Microsoft's recent BPOS outages, and Dropbox's password incident, revive questions about embracing the cloud for varied IT needs.
How reliable is the cloud?
That's a pressing question for consumers and businesses
mulling whether to take their data off-premises. Meanwhile, tech companies fill
their cloud literature with phrases like "redundant systems" and "security,"
designed to soothe any fears about signing up for an online subscription service.
Despite those assurances, problems do occur. Online storage
provider Dropbox applied a code change at 4:54 p.m. EST June 19 that caused
problems with the authentication mechanism, switching
off users' account passwords for nearly four hours
. That meant anyone could
access any account by typing in any string of numbers and letters as the
password, potentially exposing data belonging to the service's 25 million
"This should never have
happened," Dropbox founder and CTO Arash
Ferdowsi wrote in a June 20 corporate blog posting. "We are scrutinizing our
controls, and we will be implementing additional safeguards to prevent this
from happening again."
Most cloud-related issues
aren't nearly so spectacular. But service outages nonetheless remain a factor
under consideration by businesses deciding whether to embrace the
Some North American users of Microsoft's BPOS messaging and
collaboration service were experiencing network connectivity issues starting
the morning of June 22. "Source of network issue identified and hardware
components replaced. Next update within 30 mins," read the
Official Microsoft Online Twitter feed
at around 1 p.m. EST June 22.
Around 50 minutes later,
a follow-up Tweet read: "Service restored for Sign In app. Health Dashboard
still showing intermittent access issues. Next update within 30 mins."
On May 10, malformed email traffic sparked a growing message
backlog that impacted some BPOS customers for up to six to nine hours. The
issue occurred again May 12, compounded by a separate but related problem that
led to customer delays as long as three hours. In the wake of that, Microsoft
executives insisted the issues affecting BPOS wouldn't come into play with
Office 365, Microsoft's upcoming cloud-based productivity platform (and a BPOS
"O365 should provide more stable service," read a June 22
on the Official Microsoft Online Twitter feed. "It is built from the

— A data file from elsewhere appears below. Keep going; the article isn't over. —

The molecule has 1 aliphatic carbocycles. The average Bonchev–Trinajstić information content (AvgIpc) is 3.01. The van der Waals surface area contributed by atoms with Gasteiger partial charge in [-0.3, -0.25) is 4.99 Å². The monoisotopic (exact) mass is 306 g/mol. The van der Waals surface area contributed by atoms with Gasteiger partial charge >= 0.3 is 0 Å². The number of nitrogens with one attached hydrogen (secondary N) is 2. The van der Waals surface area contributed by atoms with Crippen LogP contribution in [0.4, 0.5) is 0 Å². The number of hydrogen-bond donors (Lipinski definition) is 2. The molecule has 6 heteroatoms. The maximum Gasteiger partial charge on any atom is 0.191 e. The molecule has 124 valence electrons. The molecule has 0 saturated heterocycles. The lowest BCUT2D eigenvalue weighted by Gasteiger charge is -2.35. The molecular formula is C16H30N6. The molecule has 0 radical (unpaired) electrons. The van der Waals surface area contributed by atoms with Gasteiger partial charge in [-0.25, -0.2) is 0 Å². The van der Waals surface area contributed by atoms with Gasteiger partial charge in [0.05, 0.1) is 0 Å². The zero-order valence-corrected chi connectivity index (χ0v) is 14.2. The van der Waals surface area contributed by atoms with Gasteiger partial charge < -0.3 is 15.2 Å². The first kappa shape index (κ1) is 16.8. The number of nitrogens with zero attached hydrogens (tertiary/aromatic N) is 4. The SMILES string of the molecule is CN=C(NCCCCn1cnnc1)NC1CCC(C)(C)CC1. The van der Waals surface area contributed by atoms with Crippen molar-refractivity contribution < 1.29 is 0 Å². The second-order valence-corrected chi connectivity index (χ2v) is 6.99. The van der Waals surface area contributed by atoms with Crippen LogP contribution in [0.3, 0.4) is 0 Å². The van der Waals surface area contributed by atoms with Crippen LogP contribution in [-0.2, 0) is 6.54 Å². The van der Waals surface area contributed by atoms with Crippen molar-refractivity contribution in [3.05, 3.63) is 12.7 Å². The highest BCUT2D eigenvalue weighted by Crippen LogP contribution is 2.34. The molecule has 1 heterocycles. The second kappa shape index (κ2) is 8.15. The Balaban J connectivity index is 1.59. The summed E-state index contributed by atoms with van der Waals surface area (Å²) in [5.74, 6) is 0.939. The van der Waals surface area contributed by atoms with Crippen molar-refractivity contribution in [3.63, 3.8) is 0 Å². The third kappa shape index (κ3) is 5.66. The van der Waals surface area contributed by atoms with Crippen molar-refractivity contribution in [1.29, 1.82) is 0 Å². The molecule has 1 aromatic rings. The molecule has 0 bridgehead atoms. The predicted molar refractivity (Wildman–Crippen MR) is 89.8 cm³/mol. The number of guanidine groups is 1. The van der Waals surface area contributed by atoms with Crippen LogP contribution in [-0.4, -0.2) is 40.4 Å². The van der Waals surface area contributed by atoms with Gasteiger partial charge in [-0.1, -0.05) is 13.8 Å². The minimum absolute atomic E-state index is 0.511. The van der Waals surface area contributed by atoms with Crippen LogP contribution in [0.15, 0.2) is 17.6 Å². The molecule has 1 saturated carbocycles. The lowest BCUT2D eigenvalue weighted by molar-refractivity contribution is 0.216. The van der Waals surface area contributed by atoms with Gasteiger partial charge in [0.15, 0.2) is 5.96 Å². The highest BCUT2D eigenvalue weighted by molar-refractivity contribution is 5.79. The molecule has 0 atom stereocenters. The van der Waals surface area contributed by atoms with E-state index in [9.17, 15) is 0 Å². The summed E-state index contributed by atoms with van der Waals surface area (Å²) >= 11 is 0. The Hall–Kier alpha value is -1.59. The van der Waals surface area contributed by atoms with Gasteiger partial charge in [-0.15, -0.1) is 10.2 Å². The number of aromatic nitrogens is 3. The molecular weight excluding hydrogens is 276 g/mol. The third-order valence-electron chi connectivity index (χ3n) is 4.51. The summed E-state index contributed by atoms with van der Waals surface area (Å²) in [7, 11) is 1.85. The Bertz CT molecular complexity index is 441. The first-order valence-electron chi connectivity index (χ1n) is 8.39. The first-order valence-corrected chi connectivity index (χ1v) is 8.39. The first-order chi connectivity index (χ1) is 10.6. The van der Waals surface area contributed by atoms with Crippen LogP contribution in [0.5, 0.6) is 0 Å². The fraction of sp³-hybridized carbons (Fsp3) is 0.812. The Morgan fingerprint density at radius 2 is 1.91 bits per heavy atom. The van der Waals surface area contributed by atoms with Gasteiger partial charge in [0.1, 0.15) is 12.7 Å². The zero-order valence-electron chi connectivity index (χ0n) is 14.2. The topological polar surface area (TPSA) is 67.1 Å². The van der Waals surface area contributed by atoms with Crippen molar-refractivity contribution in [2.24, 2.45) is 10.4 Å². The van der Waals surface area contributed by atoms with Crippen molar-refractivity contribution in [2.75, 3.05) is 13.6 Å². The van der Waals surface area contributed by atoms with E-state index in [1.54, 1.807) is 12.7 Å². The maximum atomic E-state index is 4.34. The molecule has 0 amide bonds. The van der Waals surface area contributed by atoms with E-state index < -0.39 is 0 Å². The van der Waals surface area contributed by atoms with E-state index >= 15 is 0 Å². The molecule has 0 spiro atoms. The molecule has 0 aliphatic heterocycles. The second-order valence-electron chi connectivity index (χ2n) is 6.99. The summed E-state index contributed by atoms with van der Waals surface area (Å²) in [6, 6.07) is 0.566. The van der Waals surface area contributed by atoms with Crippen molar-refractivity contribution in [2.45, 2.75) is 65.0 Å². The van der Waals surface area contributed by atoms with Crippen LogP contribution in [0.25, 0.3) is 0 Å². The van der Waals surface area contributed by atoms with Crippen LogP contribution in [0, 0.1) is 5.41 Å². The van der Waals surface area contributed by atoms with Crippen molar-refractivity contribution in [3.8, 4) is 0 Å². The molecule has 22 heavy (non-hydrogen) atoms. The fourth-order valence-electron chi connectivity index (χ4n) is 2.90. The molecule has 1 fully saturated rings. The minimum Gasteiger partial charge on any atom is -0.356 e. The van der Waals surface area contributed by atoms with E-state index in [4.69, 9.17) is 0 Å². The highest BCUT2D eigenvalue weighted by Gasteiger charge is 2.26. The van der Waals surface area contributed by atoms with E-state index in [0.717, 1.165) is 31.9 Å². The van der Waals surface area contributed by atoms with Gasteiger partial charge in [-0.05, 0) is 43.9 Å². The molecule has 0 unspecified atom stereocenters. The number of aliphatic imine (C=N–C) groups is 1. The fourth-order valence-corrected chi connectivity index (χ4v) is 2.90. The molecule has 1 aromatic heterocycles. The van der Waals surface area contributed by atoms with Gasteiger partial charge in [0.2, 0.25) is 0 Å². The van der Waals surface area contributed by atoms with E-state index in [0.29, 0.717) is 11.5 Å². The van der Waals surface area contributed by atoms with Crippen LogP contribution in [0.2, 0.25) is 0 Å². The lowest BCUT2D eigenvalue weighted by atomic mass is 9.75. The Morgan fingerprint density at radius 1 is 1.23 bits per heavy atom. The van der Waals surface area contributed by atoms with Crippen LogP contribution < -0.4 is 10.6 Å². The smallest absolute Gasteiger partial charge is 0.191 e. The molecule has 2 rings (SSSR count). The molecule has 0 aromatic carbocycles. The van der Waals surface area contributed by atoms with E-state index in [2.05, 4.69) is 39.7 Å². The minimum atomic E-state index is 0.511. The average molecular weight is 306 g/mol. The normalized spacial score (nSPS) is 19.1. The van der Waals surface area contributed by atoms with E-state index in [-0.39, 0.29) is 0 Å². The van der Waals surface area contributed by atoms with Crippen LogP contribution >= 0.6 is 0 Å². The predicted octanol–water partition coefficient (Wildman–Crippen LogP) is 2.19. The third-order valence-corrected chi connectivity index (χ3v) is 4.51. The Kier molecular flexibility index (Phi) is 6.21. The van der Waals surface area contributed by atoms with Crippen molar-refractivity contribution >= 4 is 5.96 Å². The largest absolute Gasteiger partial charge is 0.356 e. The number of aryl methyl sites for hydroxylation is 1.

ground up new and reports and expectations are very good."
Back in April, an outage at Amazon Web Services led to
service disruptions across the Internet, affecting popular Websites such as
Reddit, Quora and Hootsuite. Google lost some of its users' email data in
February, after which it launched an aggressive effort at restoration.
The possibility of downtime is something baked into most
cloud contracts; the question is what happens when the outage is so
catastrophic that it leads to data loss, or when an issue on the provider's
side results in data being stolen by some outside agency. For most companies,
including Microsoft, the response to more well-publicized events is to issue
some sort of credit for the cloud-time lost.
Despite those hiccups, many businesses continue to see the
benefits of signing up for cloud services. "Clouds will have
fundamental issue," Andi Mann, chief cloud strategy guru at CA
Technologies, told eWEEK. "But you need to be ready for downtime,
whether it's your own
infrastructure or cloud infrastructure. You need to understand what the
is. It's all just about risk management."
Microsoft and other companies are increasingly "all in" when
it comes to cloud services, at least partially as a way to recover revenues
lost due to declining sales of hardware and traditional, desktop-bound
software. As they progress into the space, each cloud incident offers a
learning opportunity to improve their respective services-at least in theory.
But at the same time, those incidents may lead businesses (not to mention
governments, which seem increasingly interested in the cloud as a cost-saving
measure) to take a second, hard look at whether they should wait a bit longer
to embrace the cloud.
In the meantime, those very same tech companies are moving
full-speed-ahead with their cloud strategies, particularly in the
realm. "Starting today, we are launching a new version of the SkyDrive
Website," Omar Shahine, group program manager for SkyDrive.com, wrote
in a June
20 posting on The
. "We took advantage of modern browsers and HTML5 to make
SkyDrive faster, easier to navigate, and more beautiful for viewing photos."
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